Tim Samaras was on a mission: Predict the exact coordinates of an unborn tornado, arrive before it does, and place a weather-measurement probe directly in the storm's path.
"Data from the probes helps us understand tornado dynamics and how they form. With that piece of the puzzle we can make more precise forecasts and ultimately give people earlier warnings," Samaras explained to National Geographic.
The probe is a six-inch-high weather station encased in a steel, pyramid-shaped case. The 45-pound probe has sensors that measure humidity, pressure, temperature, wind speed, and direction.
The pyramid shape Samaras designed helps hold the device in place, because the wind actually pushes the probe into the ground, according to National Geographic.
On June 24, 2003 Samaras placed a turtle probe 100 yards from the face of a half-mile wide tornado in South Dakota, according to the Museum of Science and Industry in Chicago. Sixty seconds later, the Manchester Tornado hit the probe directly, with winds over 200 mph.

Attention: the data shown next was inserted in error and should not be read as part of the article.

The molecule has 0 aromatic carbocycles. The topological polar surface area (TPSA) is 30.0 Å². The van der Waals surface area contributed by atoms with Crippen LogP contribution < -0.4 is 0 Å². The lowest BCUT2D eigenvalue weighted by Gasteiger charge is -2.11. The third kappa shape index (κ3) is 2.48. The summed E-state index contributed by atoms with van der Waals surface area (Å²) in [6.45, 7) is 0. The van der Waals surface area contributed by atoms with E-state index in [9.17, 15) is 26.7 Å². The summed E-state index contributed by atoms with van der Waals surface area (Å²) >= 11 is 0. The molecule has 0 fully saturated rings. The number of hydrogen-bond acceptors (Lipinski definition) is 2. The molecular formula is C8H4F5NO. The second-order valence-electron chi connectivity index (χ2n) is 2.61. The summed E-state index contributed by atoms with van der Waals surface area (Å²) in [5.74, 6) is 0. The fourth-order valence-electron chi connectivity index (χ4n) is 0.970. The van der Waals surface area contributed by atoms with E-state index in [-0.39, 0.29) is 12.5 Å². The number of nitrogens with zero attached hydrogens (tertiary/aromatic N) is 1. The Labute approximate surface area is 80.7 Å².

The probe logged the lowest change in barometric pressure ever recorded in the heart of a tornado -- 100 millibars over 10 seconds. The dramatic drop in pressure is the condition that triggers a tornado's extreme wind speeds, according to National Geographic.
Samaras also built a special probe equipped with cameras that "are able to look inside of a tornado safely."
The probe allowed Samaras and his partner Carl Young to document the tornado from different angles and speeds when they deployed the device in the path of a twister on June 11, 2004 near Storm Lake Iowa, according to ABC.